United States Supreme Court’s decision in Anonymous Tip case will have major impact in DUI cases across the country

The United States Supreme Court agreed to hear two cases that will have a major impact on the prosecution of drunk driving cases in Massachusetts.

On October 1, 2013, the United States Supreme Court agreed to hear the appeal of two California brothers who were charged with drug possession and distribution after police officers pulled their truck over on an anonymous tip. The case is Navarette v. California, the filings can be found on the Scotus Blog.

In the Navarette case, the 911 caller’s tip was not that the drivers had drugs in the truck, but that truck had ran him off the road. The Supreme Court will determine whether or not the officers needed to have observed the truck’s reckless driving to have the reasonable suspicion necessary to stop the truck. This is a reoccurring issue that comes up under the Fourth Amendment in DUI cases across the country and in Massachusetts.

Background of the Navarette Case

Lorenzo Navarette and his brother were pulled over by two state patrol officers who asked for their identification. The officers pulled over the brothers on an anonymous tip that was received by the dispatch office stating that the truck had run the caller off the road. The caller informed the dispatcher of the truck’s color, model, and license plate, along with the location and direction it was heading. The offices dispatched eventually located the truck, and after following it for a few minutes without observing any sign of criminal activity or reckless driving, pulled the truck over.

The officers initially approached the car from the passenger’s side and requested identification. One of the officers then returned to the driver’s side of the car for more paperwork, and detected an odor of marijuana. The officers searched the truck and discovered multiple large bags of marijuana, and other items suggesting that marijuana was being sold.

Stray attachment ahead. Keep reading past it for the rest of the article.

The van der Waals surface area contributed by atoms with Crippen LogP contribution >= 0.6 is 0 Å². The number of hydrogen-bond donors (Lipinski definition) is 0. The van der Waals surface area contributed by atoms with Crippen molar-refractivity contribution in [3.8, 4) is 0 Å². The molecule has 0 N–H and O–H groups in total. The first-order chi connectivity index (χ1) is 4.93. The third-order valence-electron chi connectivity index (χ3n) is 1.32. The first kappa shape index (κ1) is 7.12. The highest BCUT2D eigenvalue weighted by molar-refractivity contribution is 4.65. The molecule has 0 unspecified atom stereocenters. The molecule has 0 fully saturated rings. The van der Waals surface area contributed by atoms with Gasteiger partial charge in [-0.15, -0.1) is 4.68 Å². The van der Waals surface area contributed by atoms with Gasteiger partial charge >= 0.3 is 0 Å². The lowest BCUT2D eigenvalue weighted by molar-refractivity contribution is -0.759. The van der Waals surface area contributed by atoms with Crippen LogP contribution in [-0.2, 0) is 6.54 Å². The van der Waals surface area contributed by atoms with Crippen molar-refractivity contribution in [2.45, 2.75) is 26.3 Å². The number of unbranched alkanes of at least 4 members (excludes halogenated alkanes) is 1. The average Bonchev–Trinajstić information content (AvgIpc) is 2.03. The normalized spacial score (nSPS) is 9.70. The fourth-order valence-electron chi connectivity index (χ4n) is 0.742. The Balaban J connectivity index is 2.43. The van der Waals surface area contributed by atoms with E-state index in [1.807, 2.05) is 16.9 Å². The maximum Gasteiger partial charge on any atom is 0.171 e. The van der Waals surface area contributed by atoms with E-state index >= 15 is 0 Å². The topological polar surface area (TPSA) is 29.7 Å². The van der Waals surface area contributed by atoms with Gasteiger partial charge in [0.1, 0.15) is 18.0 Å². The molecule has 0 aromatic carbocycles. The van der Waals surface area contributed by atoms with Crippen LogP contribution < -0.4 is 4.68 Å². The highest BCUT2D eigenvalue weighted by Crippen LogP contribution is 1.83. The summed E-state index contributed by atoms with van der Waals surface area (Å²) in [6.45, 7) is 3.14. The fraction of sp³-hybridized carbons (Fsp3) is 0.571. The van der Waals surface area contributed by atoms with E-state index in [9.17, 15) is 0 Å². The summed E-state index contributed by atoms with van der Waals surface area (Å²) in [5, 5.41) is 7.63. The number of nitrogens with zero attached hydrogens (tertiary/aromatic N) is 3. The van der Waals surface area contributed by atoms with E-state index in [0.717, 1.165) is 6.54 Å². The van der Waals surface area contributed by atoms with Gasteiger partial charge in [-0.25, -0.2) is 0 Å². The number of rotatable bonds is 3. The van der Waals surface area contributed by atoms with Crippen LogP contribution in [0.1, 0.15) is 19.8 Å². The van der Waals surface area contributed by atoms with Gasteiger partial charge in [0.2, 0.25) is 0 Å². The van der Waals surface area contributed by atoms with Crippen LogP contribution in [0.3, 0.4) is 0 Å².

After the brothers were charged, they asked the magistrate to bar the evidence of marijuana on the grounds that the officers violated their constitutional right to privacy by pulling them over without having reasonable suspicion. The magistrate however held that the anonymous tip was sufficient to justify the traffic stop, even if the officers themselves never saw any sign of reckless driving.

This is not the first time this issue has been confronted by the courts, and the United States Supreme Court has already refused to hear this issue in the past. The composition of the Court has changed since the Court issued its decision in J.L. v. Florida, which found an anonymous tip in that case insufficient to justify a seizure under the Fourth Amendment.

Four years ago, the United States Supreme Court refused to hear a case raising this issue and Chief Justice Roberts wrote that the Court was allowing drivers one free swerve and stated that the Court should have agreed to hear the issue.

While the decision will have major significance, in many cases it is difficult to show that a tip is anonymous as courts have held that the fact that cell phone numbers are traceable put the caller at risk of being known, taking the caller out of that of an anonymous caller.

A review of the Navarette case suggests that it is arguable that the call was not anonymous. Accordingly, the court may not have to reach the issue of whether a purely anonymous tip would comport with the Fourth Amendment in deciding the case.

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